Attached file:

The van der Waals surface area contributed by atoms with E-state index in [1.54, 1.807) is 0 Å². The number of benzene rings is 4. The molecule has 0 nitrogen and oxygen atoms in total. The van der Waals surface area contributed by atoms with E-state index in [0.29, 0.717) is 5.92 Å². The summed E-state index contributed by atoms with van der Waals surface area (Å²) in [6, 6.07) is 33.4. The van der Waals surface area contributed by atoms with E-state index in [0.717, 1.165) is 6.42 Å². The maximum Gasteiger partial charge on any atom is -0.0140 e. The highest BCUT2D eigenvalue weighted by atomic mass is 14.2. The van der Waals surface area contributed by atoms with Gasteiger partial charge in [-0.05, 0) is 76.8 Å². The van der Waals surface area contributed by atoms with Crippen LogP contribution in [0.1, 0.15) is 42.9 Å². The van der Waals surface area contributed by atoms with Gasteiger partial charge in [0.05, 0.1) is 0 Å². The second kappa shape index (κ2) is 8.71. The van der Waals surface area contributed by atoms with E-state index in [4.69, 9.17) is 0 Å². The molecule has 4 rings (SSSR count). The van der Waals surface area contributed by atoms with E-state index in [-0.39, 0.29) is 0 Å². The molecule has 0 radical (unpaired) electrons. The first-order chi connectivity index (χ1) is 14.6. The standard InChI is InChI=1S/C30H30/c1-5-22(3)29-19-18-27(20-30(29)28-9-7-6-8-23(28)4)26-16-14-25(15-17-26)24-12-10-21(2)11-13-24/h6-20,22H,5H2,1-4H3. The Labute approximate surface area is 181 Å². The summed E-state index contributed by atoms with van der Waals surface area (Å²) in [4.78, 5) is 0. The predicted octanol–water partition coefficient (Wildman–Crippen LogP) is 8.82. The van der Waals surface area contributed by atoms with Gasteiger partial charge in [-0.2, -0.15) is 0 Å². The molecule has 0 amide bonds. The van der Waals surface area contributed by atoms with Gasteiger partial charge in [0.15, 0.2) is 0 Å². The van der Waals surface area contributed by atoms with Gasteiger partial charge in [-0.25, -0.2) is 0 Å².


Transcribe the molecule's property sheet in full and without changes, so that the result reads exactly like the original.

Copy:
The van der Waals surface area contributed by atoms with E-state index in [1.54, 1.807) is 0 Å². The number of benzene rings is 4. The molecule has 0 nitrogen and oxygen atoms in total. The van der Waals surface area contributed by atoms with E-state index in [0.29, 0.717) is 5.92 Å². The summed E-state index contributed by atoms with van der Waals surface area (Å²) in [6, 6.07) is 33.4. The van der Waals surface area contributed by atoms with E-state index in [0.717, 1.165) is 6.42 Å². The maximum Gasteiger partial charge on any atom is -0.0140 e. The highest BCUT2D eigenvalue weighted by atomic mass is 14.2. The van der Waals surface area contributed by atoms with Gasteiger partial charge in [-0.05, 0) is 76.8 Å². The van der Waals surface area contributed by atoms with Crippen LogP contribution in [0.1, 0.15) is 42.9 Å². The van der Waals surface area contributed by atoms with Gasteiger partial charge in [0.05, 0.1) is 0 Å². The second kappa shape index (κ2) is 8.71. The van der Waals surface area contributed by atoms with E-state index in [4.69, 9.17) is 0 Å². The molecule has 4 rings (SSSR count). The van der Waals surface area contributed by atoms with E-state index in [-0.39, 0.29) is 0 Å². The molecule has 0 radical (unpaired) electrons. The first-order chi connectivity index (χ1) is 14.6. The standard InChI is InChI=1S/C30H30/c1-5-22(3)29-19-18-27(20-30(29)28-9-7-6-8-23(28)4)26-16-14-25(15-17-26)24-12-10-21(2)11-13-24/h6-20,22H,5H2,1-4H3. The Labute approximate surface area is 181 Å². The summed E-state index contributed by atoms with van der Waals surface area (Å²) in [4.78, 5) is 0. The predicted octanol–water partition coefficient (Wildman–Crippen LogP) is 8.82. The van der Waals surface area contributed by atoms with Gasteiger partial charge in [-0.2, -0.15) is 0 Å². The molecule has 0 amide bonds. The van der Waals surface area contributed by atoms with Gasteiger partial charge in [0.15, 0.2) is 0 Å². The van der Waals surface area contributed by atoms with Gasteiger partial charge in [-0.25, -0.2) is 0 Å².